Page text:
Lighting is one of the fastest evolving categories in our industry. In the past decade alone, sales of professionally installed landscape lighting [and audio] systems have grown more than 300%. That’s insane growth! Homeowner demand and the trend of outdoor living has helped to drive this growth, especially in upper-income neighborhoods where lighted homes outnumber the unlit ones. This demand has encouraged many contractors to embrace lighting and add it as one of their services. Contractors understand the opportunity that lighting can offer in terms of increasing in sales and growing of their overall business. Because of this, it’s common for contractors to offer at least a basic lighting package with every landscape project they quote. And if they aren’t, they’re really missing out.
Beyond growth, it seems new technology is hitting us on a daily basis: Wi-Fi, Bluetooth, transformers, better efficacy in fixtures, and color + kelvin changing fixtures and lamps. Honestly, it’s very difficult to keep up. That’s why we’ve tapped Glen Nyhuis, Central’s National Lighting Director, to provide insight and tips about lighting and to make sure you are capturing every dollar you can for your business. This article is the first of a multi-part series and will cover critical steps you may be missing in the field. Get it right the first time and eliminate call backs!
For the past year, I have been traveling a large part of the country meeting contractors and teaching classes about lighting. In these classes I cover design, technical troubleshooting and installation, as well as selling tips for the best way to increase your sales. I’ve had a lot of fun and learned a few things along the way.
One of the most common misunderstandings, when it comes to lighting, is with amps, volts, and wattage. It seems a large majority of contractors are skipping some crucial steps in the field and have been misled in certain areas. This is where my Back-to-Basics series comes in. The first part of this series will cover five key steps that are critical when installing a lighting job. Get the most out of your install and minimize call backs.
Check out these 5 steps to get you and your company back on track:
- Use a true RMS volt meter. Now, I know you’ll hear that you do not need a true RMS volt meter but this is simply not true. When you’re installing LED lighting, the only way to properly measure volts and amperage is with a true RMS volt meter. The reason for this is because of the way load is carried and the voltage is applied with LED lighting—it is non-linear. Or in other words, the current occurs in short pulses, and not a consistent wave making a regular multimeter reading inaccurate. To make sure your meter is the correct one, it must say RMS (root, mean, square).
- Check the voltage at first and last lamps. Many contractors are putting numerous lamps in a run and assume their work is fine. Again, this is not true. Check your manufactures voltage range for lamps and stay with that range. Remember, you are installing a 12V system, this means your system will be most efficient when it’s on or as close as possible to 12 volts. Use the multiple taps in your transformer to move your voltage up and down.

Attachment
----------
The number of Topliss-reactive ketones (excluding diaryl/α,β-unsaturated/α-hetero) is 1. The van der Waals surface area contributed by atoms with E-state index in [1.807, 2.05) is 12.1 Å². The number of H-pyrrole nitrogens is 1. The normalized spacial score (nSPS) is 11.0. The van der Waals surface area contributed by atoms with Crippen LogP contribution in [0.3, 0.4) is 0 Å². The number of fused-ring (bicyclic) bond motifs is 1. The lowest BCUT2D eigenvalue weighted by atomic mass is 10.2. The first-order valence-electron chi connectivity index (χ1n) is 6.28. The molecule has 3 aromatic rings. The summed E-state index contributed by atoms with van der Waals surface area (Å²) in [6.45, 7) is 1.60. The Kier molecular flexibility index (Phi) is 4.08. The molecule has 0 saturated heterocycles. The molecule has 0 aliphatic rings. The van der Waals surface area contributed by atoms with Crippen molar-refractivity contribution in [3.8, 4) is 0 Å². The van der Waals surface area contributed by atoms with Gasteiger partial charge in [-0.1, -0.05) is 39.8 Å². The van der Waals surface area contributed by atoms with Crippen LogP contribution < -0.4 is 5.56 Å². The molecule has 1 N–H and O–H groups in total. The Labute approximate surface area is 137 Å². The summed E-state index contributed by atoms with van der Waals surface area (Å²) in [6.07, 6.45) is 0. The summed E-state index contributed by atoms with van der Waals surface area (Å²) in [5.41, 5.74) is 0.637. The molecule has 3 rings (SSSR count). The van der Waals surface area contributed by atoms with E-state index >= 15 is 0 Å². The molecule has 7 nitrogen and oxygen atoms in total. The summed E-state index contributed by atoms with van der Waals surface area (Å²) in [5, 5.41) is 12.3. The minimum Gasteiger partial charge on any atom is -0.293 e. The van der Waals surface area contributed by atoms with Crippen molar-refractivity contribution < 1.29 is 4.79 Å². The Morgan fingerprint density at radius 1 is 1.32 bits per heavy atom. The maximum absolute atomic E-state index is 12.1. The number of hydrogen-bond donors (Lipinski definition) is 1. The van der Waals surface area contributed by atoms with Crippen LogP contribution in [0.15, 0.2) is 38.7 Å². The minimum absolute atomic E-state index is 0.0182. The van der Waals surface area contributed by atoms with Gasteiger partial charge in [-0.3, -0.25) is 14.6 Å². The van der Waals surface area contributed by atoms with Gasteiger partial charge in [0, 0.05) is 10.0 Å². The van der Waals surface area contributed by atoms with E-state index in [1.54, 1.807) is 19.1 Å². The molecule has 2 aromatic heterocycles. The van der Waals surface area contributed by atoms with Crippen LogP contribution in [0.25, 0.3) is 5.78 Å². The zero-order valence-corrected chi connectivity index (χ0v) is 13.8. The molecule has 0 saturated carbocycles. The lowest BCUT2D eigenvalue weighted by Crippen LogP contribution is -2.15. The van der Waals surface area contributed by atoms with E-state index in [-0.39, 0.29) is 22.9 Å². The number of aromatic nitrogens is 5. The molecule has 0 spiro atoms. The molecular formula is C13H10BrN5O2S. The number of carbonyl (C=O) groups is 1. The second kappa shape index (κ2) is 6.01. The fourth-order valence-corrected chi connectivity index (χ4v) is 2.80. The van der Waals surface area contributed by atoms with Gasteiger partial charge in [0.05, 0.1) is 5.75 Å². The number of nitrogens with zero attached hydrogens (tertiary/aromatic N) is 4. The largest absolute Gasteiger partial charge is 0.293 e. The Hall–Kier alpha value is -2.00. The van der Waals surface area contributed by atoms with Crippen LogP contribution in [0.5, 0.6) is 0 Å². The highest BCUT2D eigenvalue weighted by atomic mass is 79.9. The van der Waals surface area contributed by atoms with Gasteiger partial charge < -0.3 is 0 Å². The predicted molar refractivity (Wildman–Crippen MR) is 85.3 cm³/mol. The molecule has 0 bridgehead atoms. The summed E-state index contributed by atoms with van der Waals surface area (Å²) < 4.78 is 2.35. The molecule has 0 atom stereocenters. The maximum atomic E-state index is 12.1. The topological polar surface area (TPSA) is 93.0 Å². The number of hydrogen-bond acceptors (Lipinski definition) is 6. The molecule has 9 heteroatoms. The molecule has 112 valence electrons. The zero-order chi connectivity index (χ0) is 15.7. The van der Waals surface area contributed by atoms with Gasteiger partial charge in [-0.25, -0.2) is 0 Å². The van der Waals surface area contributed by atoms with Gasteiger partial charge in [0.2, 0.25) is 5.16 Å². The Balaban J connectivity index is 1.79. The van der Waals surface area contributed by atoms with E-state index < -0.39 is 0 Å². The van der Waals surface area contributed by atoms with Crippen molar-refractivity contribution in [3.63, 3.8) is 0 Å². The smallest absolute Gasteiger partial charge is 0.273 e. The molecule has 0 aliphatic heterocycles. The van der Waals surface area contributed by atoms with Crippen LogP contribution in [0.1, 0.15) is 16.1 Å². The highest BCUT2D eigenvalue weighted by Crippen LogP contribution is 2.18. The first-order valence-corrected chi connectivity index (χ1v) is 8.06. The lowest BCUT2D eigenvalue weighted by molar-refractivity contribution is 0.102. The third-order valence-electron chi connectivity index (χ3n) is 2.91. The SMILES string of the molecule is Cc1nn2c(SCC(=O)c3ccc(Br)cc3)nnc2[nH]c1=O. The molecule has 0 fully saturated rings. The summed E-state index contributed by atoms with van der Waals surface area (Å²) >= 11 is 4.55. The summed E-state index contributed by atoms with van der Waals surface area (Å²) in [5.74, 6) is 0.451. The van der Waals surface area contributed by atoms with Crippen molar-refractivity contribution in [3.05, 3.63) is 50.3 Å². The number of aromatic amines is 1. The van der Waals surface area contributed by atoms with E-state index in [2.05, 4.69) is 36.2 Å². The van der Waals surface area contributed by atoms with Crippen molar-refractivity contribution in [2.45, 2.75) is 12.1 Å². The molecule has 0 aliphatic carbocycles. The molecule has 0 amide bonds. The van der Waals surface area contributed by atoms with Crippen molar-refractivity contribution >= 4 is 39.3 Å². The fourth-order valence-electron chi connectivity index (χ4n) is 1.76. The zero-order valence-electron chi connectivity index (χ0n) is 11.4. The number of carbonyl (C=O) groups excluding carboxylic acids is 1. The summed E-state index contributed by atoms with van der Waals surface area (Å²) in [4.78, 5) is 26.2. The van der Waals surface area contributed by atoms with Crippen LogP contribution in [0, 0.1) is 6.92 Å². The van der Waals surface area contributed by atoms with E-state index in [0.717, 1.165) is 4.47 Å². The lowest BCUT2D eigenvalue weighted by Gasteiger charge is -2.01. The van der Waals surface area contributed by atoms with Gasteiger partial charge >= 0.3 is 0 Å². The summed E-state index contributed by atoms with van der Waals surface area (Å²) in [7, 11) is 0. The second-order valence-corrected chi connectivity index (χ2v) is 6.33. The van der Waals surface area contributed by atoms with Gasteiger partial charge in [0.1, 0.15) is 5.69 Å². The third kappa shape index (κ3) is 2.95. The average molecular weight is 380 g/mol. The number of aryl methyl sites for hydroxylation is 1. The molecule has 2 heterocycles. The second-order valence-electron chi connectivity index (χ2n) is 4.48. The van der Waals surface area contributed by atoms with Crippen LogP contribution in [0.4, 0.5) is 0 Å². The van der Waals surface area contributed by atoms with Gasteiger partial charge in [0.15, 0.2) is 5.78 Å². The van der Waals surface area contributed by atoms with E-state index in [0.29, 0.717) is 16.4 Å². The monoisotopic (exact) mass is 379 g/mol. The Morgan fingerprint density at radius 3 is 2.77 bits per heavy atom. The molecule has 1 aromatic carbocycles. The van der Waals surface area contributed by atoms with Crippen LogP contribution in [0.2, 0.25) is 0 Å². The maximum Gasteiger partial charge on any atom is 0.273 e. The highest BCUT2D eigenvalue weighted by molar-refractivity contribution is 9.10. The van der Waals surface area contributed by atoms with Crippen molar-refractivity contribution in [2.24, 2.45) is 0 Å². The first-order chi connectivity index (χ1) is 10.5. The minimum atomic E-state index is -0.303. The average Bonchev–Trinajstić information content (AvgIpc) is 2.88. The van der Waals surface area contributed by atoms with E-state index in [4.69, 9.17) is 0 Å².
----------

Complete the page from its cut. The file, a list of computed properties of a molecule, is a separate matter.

- Remember to account for V/A Factor. This is the volt/amp draw on your LED lamp. Check your manufactures lamps V/A Factor. Many lamps are 1.5 watts or higher than what is on the box. For example, a 5W MR16 may actually draw 6.5W when powered up to 12 volts. Because of this, it is important to calculate the V/A Factor using your meter. Remember: Amp X Volts = Watts
- Amp your secondary runs. NED Code requires that you do not exceed 12/2 wire 16 amps and under 14/2 wire 14 amps and under. This an important step that is often overlooked but important because it ensures you are not overheating the wire.
- Amp your transformer after installing your job to ensure you are not overloaded. Make sure you size your transformer properly. A good rule of thumb is to add up your lamp wattage, then add 1.5 watts to each lamp to cover V/A factor. From there, go to the next size up. For example, a 20-lamp, 5-watt lighting system is 100 watts, then add the 30 watts (1.5 watt per twenty lamp) which totals 130 watts. At 130 watts, it seems like you should go with the 150-watt transformer but that is not the case, you will want to go to the 300-watt transformer. The reason for this is because at 150-watts, you will not be able to add on fixtures if the homeowner wants to add more or upgrade down the line. Always prepare for the homeowner to add fixtures to the system (either during the install or down the line). The cost difference is very minimal as well. Lastly, make sure to amp with your meter on the primary side of the transformer to make sure you’re not overloading it. Overloading your transformer will only give you callbacks for blown fuses or tripped circuit breakers. Referred to the inside cover of your transformer to see the maximum amp output.
I get it. Our industry has changed so much in the last decade. In the past, products and the necessary knowledge about them stayed consistent year-over-year. Now, it feels like everything changes by the second. Rely on Central to help, whether that’s getting you Back to Basic, helping with a lighting demo or installations, or sharing insight and recommendations on the newest technologies. We stay at the leading edge of the industry and we’re ready to help you grow!
About Glen Nyhuis
Glen Nyhuis has nearly three decades in the landscape lighting business. He has worked both in the field installing and design landscape lighting, as well as on the distribution side. Beyond that, he has spent many years teaching and working with contractors on how to sell lighting to their customers. Whether it’s a technical or design question, or helping source the right product for a special job, Glen is ready to help you make money and grow your business.